Dean Koontz is an insanely popular author, having sold over 450 million copies of his books. His Odd Thomas series has also been a stunning success. Here, I will take a worldview level look at the whole series. There will be SPOILERS for the whole series in what follows. I will not be summarizing the plots of these works, but brief summaries can be found on Wikipedia (follow internal links).
I think the concept of “faithful goodness” best summarizes the main character, Odd Thomas. I call it faithful goodness because time and again, Odd has every reason to flee from doing right, yet he persists in doing the right thing. He believes in a higher order to the universe to which all–including himself–are held accountable, but this is not the motivation for his continuing to do what is right. Rather, he acts as a kind of sacrificial/Christ figure. He does what is right because that is his nature. Ultimately, that leads him to giving up his life to save others. “Saint,” indeed.
Evil and Violence
The Odd Thomas series is filled with murderers, torturers, and worse. What kind of redemptive themes might be found amidst the chaos of all this evil? Dean Koontz stated in an interview:
I don’t shy away from having violent things happen, but I don’t dwell on it. I feel, as a Christian, writing books that have a moral purpose to them, it’s actually incumbent upon me to write about evil, because this kingdom is Satan’s and he is the prince of the world. It’s here and it’s among us… My villains are pathetic. I never glorify a villain. I couldn’t write something like Hannibal because there’s something there that makes the villain the most glamorous person in the piece. I can’t write that. I don’t find evil glamorous. You’ll never find it that way in my books. (Cited by Anthony Weber)
Ultimate glory does not belong to evil. It will be extinguished. Although evil and violence persist in the world in which we now live, that is a temporary state of affairs. Christ our King will come to create anew, bringing life and vanquishing death.
Yet this does not mean that we can ignore evil now, or that we should be apathetic toward it. Like Odd, we must persist in fighting it, faithfully clinging to the reality that God–the ultimate Good–will triumph in the end.
Hope is a defining and central feature of the Odd Thomas series. Whether it is Odd’s hope to be reunited to his lost life, Stormy, or the eschatological hope for the final consummation of the Kingdom, it is this reality that drives Odd and gives him comfort even amid the most vile circumstances.
It is worth noting that Odd’s hope is ultimately focused towards the hereafter, rather than the present world. Christians should also remember that our current reality is not what we should try to ground all our hopes in. We can gain the whole world, yet lose our soul. Our final hope must be grounded in the coming of God’s kingdom and the New Creation.
Dean Koontz’s works continually show the workings of Christian faith and a worldview that allows for mystery in the universe. I highly recommend picking up some of his books to explore the integration of the Christian worldview into fiction, and the way they can be woven together. I will give a warning: they are for mature audiences only.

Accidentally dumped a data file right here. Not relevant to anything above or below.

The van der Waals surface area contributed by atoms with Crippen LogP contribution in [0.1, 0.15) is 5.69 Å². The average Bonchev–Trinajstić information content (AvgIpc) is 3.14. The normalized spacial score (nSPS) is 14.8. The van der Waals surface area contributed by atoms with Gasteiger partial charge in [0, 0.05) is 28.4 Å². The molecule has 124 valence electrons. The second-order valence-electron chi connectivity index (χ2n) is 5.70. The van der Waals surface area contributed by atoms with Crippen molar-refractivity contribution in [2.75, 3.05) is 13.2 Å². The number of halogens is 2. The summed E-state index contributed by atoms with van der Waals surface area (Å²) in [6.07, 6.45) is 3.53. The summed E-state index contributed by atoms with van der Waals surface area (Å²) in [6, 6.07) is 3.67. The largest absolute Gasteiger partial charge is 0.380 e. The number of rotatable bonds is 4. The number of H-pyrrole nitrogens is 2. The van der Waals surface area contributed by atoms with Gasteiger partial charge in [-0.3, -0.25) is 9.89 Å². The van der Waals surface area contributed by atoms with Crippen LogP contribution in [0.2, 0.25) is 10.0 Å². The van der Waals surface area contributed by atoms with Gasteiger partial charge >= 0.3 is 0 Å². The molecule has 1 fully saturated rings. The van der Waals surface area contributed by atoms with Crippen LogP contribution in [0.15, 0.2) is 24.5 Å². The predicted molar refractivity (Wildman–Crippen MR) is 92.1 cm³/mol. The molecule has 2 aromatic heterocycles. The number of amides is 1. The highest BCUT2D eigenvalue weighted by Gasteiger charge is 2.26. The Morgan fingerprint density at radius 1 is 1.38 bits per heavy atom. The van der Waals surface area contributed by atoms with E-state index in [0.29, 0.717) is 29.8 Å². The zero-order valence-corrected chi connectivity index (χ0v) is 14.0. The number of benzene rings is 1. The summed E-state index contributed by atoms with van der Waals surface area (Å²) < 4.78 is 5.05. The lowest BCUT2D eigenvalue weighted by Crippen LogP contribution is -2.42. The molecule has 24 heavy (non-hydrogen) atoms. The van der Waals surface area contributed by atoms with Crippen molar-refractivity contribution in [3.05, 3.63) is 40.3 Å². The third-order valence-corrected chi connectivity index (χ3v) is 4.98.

Popular Books– Read through my other posts on popular books–science fiction, fantasy, and more! (Scroll down for more.)
Saint Odd– Anthony Weber reflects on the final book in the series, Saint Odd, from a Christian perspective. I highly recommend this post and also following his excellent site.
The preceding post is the property of J.W. Wartick (apart from quotations, which are the property of their respective owners, and works of art as credited; images are often freely available to the public and J.W. Wartick makes no claims of owning rights to the images unless he makes that explicit) and should not be reproduced in part or in whole without the expressed consent of the author. All content on this site is the property of J.W. Wartick and is made available for individual and personal usage. If you cite from these documents, whether for personal or professional purposes, please give appropriate citation with both the name of the author (J.W. Wartick) and a link to the original URL. If you’d like to repost a post, you may do so, provided you show less than half of the original post on your own site and link to the original post for the rest. You must also appropriately cite the post as noted above. This blog is protected by Creative Commons licensing. By viewing any part of this site, you are agreeing to this usage policy.
Another week, another round of posts for you to browse, dear readers. This week, we have Dean Koontz’s latest novel and literary apologetics, a scathing review of militant atheist Jerry Coyne’s book, male-female relations, the Jesus myth, and an analysis of an argument against the pro-life position.
Disciplining Healthy Male-Female Relations in the Church Part 1– Some have been arguing that we in the church ought to maintain a kind of separation between the sexes such that men and women do not form close friendships. Sometimes this is accompanied by what has become known as the “Billy Graham Rule”- the notion that a man ought not to be alone with a woman who is not his wife. Here is an analysis of that argument and a way forward from it. Also read part 2 and part 3.
Handling an Objection: “Jesus is Just One of Several Messianic Figures in the First Century”– Those who argue that Jesus is a myth often appeal to historical arguments, however fallacious, to support their position. Here is a critical review of one of these arguments- that Jesus was just one of the many messianic figures.